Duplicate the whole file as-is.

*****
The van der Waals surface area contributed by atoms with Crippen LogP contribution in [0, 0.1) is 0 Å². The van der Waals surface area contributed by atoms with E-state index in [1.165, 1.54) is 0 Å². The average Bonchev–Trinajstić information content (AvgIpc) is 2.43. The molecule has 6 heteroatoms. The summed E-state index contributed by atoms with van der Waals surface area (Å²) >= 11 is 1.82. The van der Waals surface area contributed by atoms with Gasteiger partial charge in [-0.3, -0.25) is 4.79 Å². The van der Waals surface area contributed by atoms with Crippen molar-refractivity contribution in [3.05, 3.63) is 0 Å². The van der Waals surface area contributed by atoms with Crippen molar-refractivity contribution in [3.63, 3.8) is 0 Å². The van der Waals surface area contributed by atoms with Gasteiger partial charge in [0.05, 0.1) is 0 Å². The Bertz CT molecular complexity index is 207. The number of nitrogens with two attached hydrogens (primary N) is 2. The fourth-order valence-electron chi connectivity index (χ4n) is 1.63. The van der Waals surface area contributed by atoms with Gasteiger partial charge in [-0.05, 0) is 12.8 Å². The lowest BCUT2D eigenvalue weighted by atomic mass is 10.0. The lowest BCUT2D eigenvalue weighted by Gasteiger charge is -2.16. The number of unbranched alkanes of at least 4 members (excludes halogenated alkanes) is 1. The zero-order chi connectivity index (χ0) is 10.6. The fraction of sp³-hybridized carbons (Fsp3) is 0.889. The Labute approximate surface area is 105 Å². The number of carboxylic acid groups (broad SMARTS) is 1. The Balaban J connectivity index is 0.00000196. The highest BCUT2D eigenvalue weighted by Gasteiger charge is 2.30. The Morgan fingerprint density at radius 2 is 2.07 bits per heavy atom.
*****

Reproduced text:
The van der Waals surface area contributed by atoms with Crippen LogP contribution in [0, 0.1) is 0 Å². The van der Waals surface area contributed by atoms with E-state index in [1.165, 1.54) is 0 Å². The average Bonchev–Trinajstić information content (AvgIpc) is 2.43. The molecule has 6 heteroatoms. The summed E-state index contributed by atoms with van der Waals surface area (Å²) >= 11 is 1.82. The van der Waals surface area contributed by atoms with Gasteiger partial charge in [-0.3, -0.25) is 4.79 Å². The van der Waals surface area contributed by atoms with Crippen molar-refractivity contribution in [3.05, 3.63) is 0 Å². The van der Waals surface area contributed by atoms with Crippen molar-refractivity contribution in [3.63, 3.8) is 0 Å². The van der Waals surface area contributed by atoms with Gasteiger partial charge in [0.05, 0.1) is 0 Å². The Bertz CT molecular complexity index is 207. The number of nitrogens with two attached hydrogens (primary N) is 2. The fourth-order valence-electron chi connectivity index (χ4n) is 1.63. The van der Waals surface area contributed by atoms with Gasteiger partial charge in [-0.05, 0) is 12.8 Å². The lowest BCUT2D eigenvalue weighted by atomic mass is 10.0. The lowest BCUT2D eigenvalue weighted by Gasteiger charge is -2.16. The number of unbranched alkanes of at least 4 members (excludes halogenated alkanes) is 1. The zero-order chi connectivity index (χ0) is 10.6. The fraction of sp³-hybridized carbons (Fsp3) is 0.889. The Labute approximate surface area is 105 Å². The number of carboxylic acid groups (broad SMARTS) is 1. The Balaban J connectivity index is 0.00000196. The highest BCUT2D eigenvalue weighted by Gasteiger charge is 2.30. The Morgan fingerprint density at radius 2 is 2.07 bits per heavy atom.